The social determinants of diabetes and the challenge of prevention

The UN Millennium Development Goals (set in 2000 and providing targets to be met by 2015) make no mention of diabetes or related non-communicable diseases (NCDs), reflecting the misconception that these are diseases of affluence (Section 4.4). In fact, diabetes and related NCDs should be key targets for reducing health inequity globally and within low- and middle-income countries as there are powerful underlying societal factors behind the diabetes epidemic. 1 

In high-income countries, type 2 diabetes tends to be more prevalent in the less well off. Diabetes is often more common in the wealthier parts of the population of low-income countries, but there is also evidence that in some middle-income countries, it is now more common in poorer sections of society. 2  However, focusing only on which socioeconomic group has the most diabetes obscures the fact that even in low-income countries, diabetes is already very common in the poorest sections of society—especially in urban areas, where one in six, or more, adults has diabetes.

Spending on care

In countries where access to healthcare is limited, and people often need to pay for their own care, it is the poor on whom diabetes has the greatest social and economic impact. For example, in Chennai, India, people from middle- or low-income groups can spend a sixth to a quarter of their income on diabetes care. 3 

The obesogenic environment

The underlying determinants of diabetes are the same the world over. Economic development is associated with increasingly ‘obesogenic environments’ characterized by decreased physical activity and increasing access to energy-rich diets. Globalization plays a large part in these changes, for example, transnational food corporations are one of the major investors in low- and middle-income countries, 4  as the profits to be gained from food processing and retailing are huge.

Figure 4.6 outlines key factors in the determinants and consequences of diabetes, according to the framework used by the World Health Organization book on equity, social determinants, and public health programmes. 1  This demonstrates the way that underlying societal factors are driving the diabetes epidemic in all countries. At each level there are social gradients resulting in worse outcomes and consequences for those who are disadvantaged. For example, the poor are more likely to be exposed to an ‘obesogenic environment’ and more likely to have worse health outcomes. In addition, poor women are more vulnerable to poor nutrition during pregnancy which can raise their child’s vulnerability to the risk factors for diabetes later in life.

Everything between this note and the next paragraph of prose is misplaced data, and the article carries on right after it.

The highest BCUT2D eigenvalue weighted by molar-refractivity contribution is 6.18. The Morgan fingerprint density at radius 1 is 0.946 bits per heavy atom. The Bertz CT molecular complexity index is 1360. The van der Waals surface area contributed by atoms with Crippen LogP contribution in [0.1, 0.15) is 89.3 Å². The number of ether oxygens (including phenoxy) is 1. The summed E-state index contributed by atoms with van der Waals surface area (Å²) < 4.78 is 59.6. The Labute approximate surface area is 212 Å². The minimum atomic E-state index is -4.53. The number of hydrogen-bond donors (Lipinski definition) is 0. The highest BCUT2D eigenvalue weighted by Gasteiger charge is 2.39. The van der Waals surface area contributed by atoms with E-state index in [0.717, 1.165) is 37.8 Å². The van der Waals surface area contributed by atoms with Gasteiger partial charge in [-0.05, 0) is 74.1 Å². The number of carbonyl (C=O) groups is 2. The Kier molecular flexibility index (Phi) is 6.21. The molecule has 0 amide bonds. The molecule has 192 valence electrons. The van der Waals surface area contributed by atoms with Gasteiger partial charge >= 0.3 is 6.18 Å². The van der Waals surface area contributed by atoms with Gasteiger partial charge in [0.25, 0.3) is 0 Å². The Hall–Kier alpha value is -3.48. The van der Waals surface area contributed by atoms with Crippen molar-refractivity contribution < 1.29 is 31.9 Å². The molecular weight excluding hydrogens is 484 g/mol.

Challenges of prevention

There is a great deal of interest in approaches to the prevention of type 2 diabetes that target people who are at high risk.  5   6  However, targeting individuals at high-risk is at best likely to have a moderate impact on the prevalence of type 2 diabetes. There are two reasons for this. Firstly, it is difficult to translate approaches from complex and well-resourced research studies into the ‘real world’, including being able to find and recruit people who are at high-risk and deliver effective prevention. Secondly, a substantial proportion of diabetes will arise in people who are not identified as high-risk, and who would not, therefore, be recruited for such preventive interventions.

The real challenge is to tackle the underlying determinants of type 2 diabetes globally, which, put simply, means modifying environments to make them less obesogenic. This challenge is as great if not greater than reducing tobacco consumption. Modifying the obesogenic environment is likely to require a broad range of policy measures across multiple sectors.


1: Whiting D, Unwin N, Roglic G. Diabetes: equity and social determinants. In Blas E, Kurup A, editors. Equity, social determinants and public health programmes. World Health Organization; 2010. p77-94.

2: Goldstein J, Jacoby E, del Aguila R, et al. Poverty is a predictor of non-communicable disease among adults in Peruvian cities. Prev Med 2005; 41 (3-4): 800-806.

3: Shobhana R, Rao PR, Lavanya A, et al. Expenditure on health care incurred by diabetic subjects in a developing country--a study from southern India. Diabetes Res Clin Pract 2000; 48 (1): 37-42.

4: Hawkes C. The role of foreign direct investment in the nutrition transition. Public Health Nutr 2005; 8 (4): 357-365.

5: Knowler WC, Connor EB, Fowler SE, et al. Reduction in the incidence of type 2 diabetes with lifestyle intervention or metformin 2002; 346 (6): 393-403.

6: Lindström J, Louheranta A, Mannelin M, et al. The Finnish Diabetes Prevention Study (DPS): Lifestyle intervention and 3-year results on diet and physical activity. Diabetes Care 2003; 26 (12): 3230-3236.